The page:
Friday, April 17, 2015

Emily's Farm & Food Roundup


Introducing a very special series from! They’re calling it “Farm Size Matters,” and planning to cover just about everything: why farmers lose their farms, the facts on agriculture subsidies, an interview with our own Willie Nelson. So far, we’ve seen stories on commodity farming, farmer suicide, even dating in the farmer community. Be sure to have a look at the series for a truly comprehensive, educational, and thought-provoking glance into the world of the farmer today.

In order to receive farm subsidies from the government, farmers must qualify as “actively engaged.” The USDA is proposing to revise how this term is defined, as it has been criticized for having loose restrictions, allowing individuals to gain subsidies without doing the typical amount of truly active farm work. The qualification that the USDA has proposed requires farm managers put in 500 hours of substantial management work annually or 25 percent of the time necessary for the success of the farming operation. “We want to make sure that farm program payments are going to the farmers and farm families that they are intended to help,” said Agriculture Secretary Tom Vilsack on the issue. According to the USDA, as many as 1,400 operations could lose eligibility under the rules, saving the program around $50 million over a three-year period.

What would a green, self-reliant New York City look like? This is one of many questions on 36 year old architect Michael Sorkin’s mind as he considers how to integrate more leafy greens into the structure of the gray city. Buildings could be repurposed to include vertical farms, terraces used for free-range animals, rooftops for growing space, more trees to provide shade and eventually lower high summer temperatures, and solar panels would offset the costs of keeping greenhouses thriving all year long. Seeing as this goal would require around thirty nuclear power plants to become a reality, Sorkin and his team have been working on a more modest goal to carry out their vision: to increase the percentage of New York’s consumables to thirty percent grown within a hundred-mile radius of the city. While this vision may be a long ways away, he believes in the power of green initiatives, and sees them one day reshaping New York City. For now though, let’s get started on more trees.

We all know that our readers are adventurous eaters, but the question is, how adventurous? Young Thai entrepreneur Panitan Tongsiri hopes to revolutionize the way the people of Thailand consume insects, and he’s ready to expand the market worldwide. The current insect market relies on street vendors, which sell everything from fried silkworm larvae to sautéed bees. Tongsiri believes that by bagging the unique product in small, colorful pouches that feature the health benefits, and by giving it a more prominent spot in convenience stores and gourmet shops, more eaters will take the plunge. Boasting high levels of protein, vitamins, and fiber, and an endorsement from the United Nations Food and Agricultural Organization, these unusual snacks have a few barriers before they can really take off, according to Tongsiri: quality control, regularity in stores, and of course, people’s perceptions of eating bugs.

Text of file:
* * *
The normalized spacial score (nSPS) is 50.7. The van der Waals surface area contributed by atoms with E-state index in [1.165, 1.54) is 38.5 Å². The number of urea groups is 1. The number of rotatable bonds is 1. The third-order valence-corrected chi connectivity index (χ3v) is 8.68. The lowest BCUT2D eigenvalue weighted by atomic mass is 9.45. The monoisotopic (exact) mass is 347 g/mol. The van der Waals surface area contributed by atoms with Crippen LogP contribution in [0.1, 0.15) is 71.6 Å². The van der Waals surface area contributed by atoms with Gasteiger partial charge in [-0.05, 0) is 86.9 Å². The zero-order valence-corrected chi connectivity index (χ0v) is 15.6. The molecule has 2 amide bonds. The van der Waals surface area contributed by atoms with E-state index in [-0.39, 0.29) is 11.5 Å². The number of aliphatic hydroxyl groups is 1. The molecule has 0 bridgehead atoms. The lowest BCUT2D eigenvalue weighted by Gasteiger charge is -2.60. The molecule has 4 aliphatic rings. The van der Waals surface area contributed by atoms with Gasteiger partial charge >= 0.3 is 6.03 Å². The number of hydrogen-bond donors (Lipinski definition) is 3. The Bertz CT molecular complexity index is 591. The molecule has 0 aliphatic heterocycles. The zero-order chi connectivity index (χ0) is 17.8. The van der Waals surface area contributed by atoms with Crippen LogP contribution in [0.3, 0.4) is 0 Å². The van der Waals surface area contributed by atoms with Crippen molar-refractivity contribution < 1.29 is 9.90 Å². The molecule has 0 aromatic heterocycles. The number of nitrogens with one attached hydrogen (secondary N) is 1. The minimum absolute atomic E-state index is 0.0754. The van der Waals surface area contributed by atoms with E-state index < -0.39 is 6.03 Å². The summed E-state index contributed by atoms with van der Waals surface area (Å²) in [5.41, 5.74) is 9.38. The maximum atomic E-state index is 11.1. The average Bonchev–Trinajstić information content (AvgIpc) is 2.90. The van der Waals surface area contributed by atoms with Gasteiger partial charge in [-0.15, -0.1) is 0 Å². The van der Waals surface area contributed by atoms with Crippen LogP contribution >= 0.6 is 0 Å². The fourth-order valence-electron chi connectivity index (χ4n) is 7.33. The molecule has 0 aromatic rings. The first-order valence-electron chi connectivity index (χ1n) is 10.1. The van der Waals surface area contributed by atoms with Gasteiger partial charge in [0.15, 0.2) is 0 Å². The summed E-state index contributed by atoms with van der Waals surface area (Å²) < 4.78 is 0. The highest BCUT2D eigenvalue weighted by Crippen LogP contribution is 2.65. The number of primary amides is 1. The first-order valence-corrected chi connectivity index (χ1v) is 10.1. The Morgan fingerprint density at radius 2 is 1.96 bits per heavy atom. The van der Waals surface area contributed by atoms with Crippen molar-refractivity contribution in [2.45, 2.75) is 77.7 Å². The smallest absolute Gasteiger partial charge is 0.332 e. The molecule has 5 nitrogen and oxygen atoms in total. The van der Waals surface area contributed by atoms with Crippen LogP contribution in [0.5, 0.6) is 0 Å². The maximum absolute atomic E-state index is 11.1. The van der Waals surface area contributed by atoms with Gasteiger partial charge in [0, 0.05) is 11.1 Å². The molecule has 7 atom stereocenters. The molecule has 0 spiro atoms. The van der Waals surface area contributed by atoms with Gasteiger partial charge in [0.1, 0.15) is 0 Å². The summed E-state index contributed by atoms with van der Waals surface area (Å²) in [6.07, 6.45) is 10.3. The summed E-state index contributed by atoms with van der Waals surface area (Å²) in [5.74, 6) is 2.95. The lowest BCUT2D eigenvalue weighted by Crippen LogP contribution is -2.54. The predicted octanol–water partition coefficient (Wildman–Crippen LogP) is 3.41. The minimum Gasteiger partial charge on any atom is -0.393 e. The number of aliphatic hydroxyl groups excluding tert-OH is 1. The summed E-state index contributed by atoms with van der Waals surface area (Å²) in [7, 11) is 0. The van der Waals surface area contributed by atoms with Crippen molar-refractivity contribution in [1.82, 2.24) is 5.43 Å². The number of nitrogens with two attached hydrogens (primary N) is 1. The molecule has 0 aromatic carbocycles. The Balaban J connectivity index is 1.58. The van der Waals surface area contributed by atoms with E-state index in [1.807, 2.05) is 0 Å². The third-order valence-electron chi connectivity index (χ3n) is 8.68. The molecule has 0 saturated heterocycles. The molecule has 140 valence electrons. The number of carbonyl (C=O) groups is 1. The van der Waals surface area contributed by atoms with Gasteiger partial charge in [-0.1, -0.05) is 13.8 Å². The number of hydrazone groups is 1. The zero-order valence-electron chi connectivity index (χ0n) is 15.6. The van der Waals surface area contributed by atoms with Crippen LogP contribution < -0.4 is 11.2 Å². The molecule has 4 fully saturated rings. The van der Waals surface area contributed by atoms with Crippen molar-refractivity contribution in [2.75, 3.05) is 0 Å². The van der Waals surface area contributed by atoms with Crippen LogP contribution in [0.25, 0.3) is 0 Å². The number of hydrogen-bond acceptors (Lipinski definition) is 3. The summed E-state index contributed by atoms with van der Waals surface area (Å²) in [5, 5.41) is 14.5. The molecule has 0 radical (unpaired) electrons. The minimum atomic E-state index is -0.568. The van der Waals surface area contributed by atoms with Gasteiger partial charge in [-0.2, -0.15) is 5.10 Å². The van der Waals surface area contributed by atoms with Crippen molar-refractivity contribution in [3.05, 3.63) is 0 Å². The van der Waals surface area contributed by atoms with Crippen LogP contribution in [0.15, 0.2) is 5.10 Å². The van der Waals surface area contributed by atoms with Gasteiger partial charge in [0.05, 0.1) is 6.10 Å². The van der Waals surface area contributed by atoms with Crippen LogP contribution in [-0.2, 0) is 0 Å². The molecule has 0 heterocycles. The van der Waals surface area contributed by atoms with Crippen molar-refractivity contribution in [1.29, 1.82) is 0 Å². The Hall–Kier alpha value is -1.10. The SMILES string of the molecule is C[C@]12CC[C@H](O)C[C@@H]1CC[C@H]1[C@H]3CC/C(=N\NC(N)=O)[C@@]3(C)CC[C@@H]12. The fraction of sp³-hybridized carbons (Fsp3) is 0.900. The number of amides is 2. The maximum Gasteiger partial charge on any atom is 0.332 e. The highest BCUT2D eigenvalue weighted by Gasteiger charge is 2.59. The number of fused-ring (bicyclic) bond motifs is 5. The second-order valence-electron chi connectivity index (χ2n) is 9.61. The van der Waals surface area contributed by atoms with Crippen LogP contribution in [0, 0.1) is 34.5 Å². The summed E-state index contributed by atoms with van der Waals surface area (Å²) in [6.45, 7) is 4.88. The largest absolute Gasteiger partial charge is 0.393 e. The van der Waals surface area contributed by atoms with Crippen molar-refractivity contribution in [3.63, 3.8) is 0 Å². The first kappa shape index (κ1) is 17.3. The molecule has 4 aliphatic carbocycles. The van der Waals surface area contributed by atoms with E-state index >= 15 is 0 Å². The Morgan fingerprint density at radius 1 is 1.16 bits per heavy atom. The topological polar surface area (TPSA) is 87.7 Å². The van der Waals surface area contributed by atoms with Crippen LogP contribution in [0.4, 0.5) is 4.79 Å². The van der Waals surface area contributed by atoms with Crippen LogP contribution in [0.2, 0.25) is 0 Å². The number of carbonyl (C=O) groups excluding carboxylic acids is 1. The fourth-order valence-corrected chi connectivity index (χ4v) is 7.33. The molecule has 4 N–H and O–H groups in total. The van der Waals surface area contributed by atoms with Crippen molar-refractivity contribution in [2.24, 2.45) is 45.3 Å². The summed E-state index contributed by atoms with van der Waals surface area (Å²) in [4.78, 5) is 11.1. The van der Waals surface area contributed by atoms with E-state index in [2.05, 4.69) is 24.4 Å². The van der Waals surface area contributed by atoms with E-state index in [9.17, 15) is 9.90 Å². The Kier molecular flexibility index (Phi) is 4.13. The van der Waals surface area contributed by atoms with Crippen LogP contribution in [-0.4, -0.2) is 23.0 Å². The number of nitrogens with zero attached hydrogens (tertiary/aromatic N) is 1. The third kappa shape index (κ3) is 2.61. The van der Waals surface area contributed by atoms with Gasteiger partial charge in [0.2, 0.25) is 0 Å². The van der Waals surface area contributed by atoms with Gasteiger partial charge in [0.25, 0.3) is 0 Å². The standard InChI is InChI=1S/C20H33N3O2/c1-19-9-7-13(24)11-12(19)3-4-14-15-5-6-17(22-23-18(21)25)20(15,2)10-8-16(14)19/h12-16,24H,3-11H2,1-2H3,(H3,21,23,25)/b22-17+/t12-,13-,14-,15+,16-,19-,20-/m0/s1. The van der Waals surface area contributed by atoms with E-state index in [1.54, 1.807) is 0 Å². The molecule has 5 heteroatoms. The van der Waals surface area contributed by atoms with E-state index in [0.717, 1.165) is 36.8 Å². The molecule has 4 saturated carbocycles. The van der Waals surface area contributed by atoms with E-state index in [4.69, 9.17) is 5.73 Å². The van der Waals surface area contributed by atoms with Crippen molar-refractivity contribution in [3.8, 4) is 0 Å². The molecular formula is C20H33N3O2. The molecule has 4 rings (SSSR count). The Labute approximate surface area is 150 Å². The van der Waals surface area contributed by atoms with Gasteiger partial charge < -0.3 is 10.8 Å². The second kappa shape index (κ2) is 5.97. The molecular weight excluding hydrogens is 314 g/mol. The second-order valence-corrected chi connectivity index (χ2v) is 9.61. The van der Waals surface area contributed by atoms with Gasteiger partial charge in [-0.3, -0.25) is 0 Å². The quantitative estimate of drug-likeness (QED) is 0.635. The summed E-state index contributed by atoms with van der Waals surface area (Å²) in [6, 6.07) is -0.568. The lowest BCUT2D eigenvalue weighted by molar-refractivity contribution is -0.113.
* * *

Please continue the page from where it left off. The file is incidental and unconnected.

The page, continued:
With 19,474 certified organic operations in the United States and a total of 27,814 certified organic operations around the world, this year marks a new record according to the USDA. This organic boom has sparked more producers and consumers to enter the market, and it is hopefully becoming much easier for these organic farmers to remain active and thriving. Options such as transition programs, research and education funding, and cost share programs to offset the costs of organic certification are making the organic market that much more accessible to farmers, and a realistic option price-wise for consumers. We’ll also be seeing a technological advancement in the organic world with the release of the Organic Integrity Database. Created from funds from the 2014 Farm Bill, the OID will provide information about certified organic operations, and will enable anyone to confirm their certification status using its online tool. The database is in progress for launch in September 2015.

Monday, April 13, 2015